You've got a "challenges and obstacles" view of story. You think that Dorothy lands in Kansas and oh sh!t there's a witch and better get to the wizard to get me outta here and oh sh!t he wants me to get the broomstick....etc." To you it's all just challenges and obstacles.
                  You asked me not to paraphrase you, which I did intentionally to clarify what you were saying and asked you if it was accurate or not as a way to make sure I was responding to what you were actually saying.

                  Given that you were upset that I did that, it seems strange that you would then feel comfortable sticking a whole bunch of words in my mouth. This is not, at all, how I would think of "Wizard of Oz."

                  Please don't stick words in my mouth.

                  You're completely forgetting the "learning the lesson" and "growing" side of things. And how the characters and situations are specifically created to teach the lesson.
                  Well, how is this related to the "Special world" at all? How does the concept of "leaning a lesson" have anything do with the special world at all? Or are you saying that there's only a special world if a character learns a lesson (which not all characters do)?

                  ANd if I'm forgetting it, it's only because it hasn't been part of this discussion at all up to this point. If i was more cynical I'd wonder if that was an attempt to move the goalposts.

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                  • #24
                    Re: Ordinary World/Special World Help

                    Originally posted by Ronaldinho View Post
                    Which doesn't happen in Alien.
                    New world and new situation. It's all there.

                    Originally posted by Ronaldinho View Post
                    I love the concept of growth. I use it all the time. I object to the "somewhere else" requirement of it, however. There are many films where the hero does not go somewhere else to learn the lesson.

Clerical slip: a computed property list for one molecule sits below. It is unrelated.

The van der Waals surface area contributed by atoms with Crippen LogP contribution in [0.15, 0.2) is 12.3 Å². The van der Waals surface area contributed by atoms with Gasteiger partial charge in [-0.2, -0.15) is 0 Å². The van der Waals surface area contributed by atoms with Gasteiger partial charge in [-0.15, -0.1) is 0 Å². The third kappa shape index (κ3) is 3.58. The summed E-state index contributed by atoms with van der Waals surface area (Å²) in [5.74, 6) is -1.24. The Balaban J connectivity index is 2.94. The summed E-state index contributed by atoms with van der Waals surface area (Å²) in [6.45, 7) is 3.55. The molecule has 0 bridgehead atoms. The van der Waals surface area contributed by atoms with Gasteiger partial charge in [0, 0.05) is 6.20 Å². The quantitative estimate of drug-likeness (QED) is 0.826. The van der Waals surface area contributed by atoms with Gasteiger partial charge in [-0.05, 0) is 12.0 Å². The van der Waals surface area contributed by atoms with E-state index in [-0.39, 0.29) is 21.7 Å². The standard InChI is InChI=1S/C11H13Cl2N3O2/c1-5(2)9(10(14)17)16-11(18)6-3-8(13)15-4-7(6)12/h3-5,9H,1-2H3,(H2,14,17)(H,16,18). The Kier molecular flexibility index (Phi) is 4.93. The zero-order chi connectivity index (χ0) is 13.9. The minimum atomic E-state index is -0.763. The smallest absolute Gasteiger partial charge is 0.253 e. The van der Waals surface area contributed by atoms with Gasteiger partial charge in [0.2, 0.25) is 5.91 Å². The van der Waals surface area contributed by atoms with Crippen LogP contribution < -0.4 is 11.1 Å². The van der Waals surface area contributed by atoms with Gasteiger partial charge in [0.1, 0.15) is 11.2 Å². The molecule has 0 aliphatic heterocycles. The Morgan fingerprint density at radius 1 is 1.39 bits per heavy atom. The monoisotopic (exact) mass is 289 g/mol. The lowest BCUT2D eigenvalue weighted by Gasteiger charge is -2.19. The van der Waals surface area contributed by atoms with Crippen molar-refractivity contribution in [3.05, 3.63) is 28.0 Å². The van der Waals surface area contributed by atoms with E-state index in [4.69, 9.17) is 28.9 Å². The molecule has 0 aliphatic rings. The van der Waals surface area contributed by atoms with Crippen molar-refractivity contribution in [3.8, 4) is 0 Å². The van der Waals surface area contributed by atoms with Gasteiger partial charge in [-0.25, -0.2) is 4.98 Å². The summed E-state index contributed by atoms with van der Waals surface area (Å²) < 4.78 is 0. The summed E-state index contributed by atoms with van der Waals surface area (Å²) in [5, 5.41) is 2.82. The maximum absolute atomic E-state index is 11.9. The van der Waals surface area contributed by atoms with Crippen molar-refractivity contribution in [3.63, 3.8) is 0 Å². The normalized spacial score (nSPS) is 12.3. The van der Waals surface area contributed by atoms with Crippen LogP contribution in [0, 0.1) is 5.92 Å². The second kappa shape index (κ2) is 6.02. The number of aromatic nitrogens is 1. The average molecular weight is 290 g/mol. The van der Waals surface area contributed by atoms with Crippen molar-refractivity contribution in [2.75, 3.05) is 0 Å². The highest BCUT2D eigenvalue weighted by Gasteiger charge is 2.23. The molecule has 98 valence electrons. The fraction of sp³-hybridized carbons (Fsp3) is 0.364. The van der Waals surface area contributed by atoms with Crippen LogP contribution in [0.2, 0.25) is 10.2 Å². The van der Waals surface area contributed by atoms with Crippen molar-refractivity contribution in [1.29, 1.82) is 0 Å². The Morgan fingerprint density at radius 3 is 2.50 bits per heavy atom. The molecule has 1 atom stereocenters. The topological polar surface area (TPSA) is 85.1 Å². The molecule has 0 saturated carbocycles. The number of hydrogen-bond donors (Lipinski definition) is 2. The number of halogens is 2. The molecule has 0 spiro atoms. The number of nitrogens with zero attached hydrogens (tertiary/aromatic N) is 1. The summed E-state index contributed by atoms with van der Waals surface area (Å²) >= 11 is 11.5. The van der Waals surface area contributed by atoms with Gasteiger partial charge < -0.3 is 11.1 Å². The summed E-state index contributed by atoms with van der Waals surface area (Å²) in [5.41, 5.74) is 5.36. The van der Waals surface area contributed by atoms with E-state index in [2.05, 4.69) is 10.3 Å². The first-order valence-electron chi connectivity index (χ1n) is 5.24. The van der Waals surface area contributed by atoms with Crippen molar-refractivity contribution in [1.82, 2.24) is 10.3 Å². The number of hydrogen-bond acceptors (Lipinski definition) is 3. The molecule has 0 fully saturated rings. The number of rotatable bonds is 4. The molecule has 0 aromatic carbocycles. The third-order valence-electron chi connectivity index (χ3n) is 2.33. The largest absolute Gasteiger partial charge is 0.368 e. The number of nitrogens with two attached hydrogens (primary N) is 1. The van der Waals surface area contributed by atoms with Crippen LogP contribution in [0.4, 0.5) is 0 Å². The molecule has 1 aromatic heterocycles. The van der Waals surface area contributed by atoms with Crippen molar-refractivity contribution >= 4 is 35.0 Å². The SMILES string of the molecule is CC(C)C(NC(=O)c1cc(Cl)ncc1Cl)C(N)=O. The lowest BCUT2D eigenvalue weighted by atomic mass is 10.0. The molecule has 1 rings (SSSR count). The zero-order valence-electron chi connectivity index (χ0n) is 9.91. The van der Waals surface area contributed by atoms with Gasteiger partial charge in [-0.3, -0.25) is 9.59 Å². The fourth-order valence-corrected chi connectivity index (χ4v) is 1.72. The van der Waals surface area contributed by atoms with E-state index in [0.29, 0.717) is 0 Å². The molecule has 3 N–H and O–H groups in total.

When it's done in one location, say like in Casablanca, events create new situations. Characters grow by journeying through those new situations.

                    In some way, shape or form, you leave the normal world behind. You have to. It's psychology. It's part of change.


                    Originally posted by Ronaldinho View Post
                    I have no problem with the use of the concept of a special world in Wizard of Oz.

                    Given the nature of the lesson she learns, however, she couldn't learn it WITHOUT leaving home. This makes this, perhaps, a bad example to use when discussing how special worlds are universal, no?
                    It's not so much the specific lesson that's learned, but that a lesson is learned and how it's done.

                    The children go into Narnia and learn a different lesson.

                    Originally posted by Ronaldinho View Post
                    So he's in the special world the moment he comes into the town?

                    How do we know? What is special about it before the time loop happens?
                    In this case, it's as soon as he comes into town.

                    You can legitimately argue that it starts the first morning he wakes up to relive the day, but I don't think it's fully accurate in this case.

                    It's definitely not each iteration of the loop itself, as you seemed to suggest earlier.


                    Originally posted by Ronaldinho View Post
                    Well, how is this related to the "Special world" at all? How does the concept of "leaning a lesson" have anything do with the special world at all? Or are you saying that there's only a special world if a character learns a lesson (which not all characters do)?

                    ANd if I'm forgetting it, it's only because it hasn't been part of this discussion at all up to this point. If i was more cynical I'd wonder if that was an attempt to move the goalposts.
                    If you look at the special world as Dorothy walking into Oz, then it's just a shell. It becomes meaningful when you start talking about some of the things that go on within it.